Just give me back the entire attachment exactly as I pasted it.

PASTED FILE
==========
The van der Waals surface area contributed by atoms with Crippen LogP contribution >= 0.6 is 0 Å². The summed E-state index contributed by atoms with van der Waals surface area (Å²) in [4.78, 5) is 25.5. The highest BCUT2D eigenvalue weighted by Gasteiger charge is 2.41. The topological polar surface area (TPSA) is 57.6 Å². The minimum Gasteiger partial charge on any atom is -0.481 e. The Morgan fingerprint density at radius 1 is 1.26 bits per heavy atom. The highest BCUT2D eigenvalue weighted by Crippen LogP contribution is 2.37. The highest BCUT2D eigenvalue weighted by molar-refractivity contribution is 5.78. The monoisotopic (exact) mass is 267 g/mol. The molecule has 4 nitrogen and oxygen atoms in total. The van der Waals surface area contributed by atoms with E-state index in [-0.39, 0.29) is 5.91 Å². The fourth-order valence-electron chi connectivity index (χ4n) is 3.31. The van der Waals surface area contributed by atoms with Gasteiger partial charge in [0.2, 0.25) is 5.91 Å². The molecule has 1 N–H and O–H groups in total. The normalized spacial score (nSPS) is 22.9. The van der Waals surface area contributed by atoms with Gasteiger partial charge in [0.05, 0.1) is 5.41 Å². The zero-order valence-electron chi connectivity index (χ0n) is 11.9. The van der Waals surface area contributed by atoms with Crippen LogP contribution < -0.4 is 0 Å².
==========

The van der Waals surface area contributed by atoms with Crippen LogP contribution >= 0.6 is 0 Å². The summed E-state index contributed by atoms with van der Waals surface area (Å²) in [4.78, 5) is 25.5. The highest BCUT2D eigenvalue weighted by Gasteiger charge is 2.41. The topological polar surface area (TPSA) is 57.6 Å². The minimum Gasteiger partial charge on any atom is -0.481 e. The Morgan fingerprint density at radius 1 is 1.26 bits per heavy atom. The highest BCUT2D eigenvalue weighted by Crippen LogP contribution is 2.37. The highest BCUT2D eigenvalue weighted by molar-refractivity contribution is 5.78. The monoisotopic (exact) mass is 267 g/mol. The molecule has 4 nitrogen and oxygen atoms in total. The van der Waals surface area contributed by atoms with E-state index in [-0.39, 0.29) is 5.91 Å². The fourth-order valence-electron chi connectivity index (χ4n) is 3.31. The van der Waals surface area contributed by atoms with Gasteiger partial charge in [0.2, 0.25) is 5.91 Å². The molecule has 1 N–H and O–H groups in total. The normalized spacial score (nSPS) is 22.9. The van der Waals surface area contributed by atoms with Gasteiger partial charge in [0.05, 0.1) is 5.41 Å². The zero-order valence-electron chi connectivity index (χ0n) is 11.9. The van der Waals surface area contributed by atoms with Crippen LogP contribution < -0.4 is 0 Å².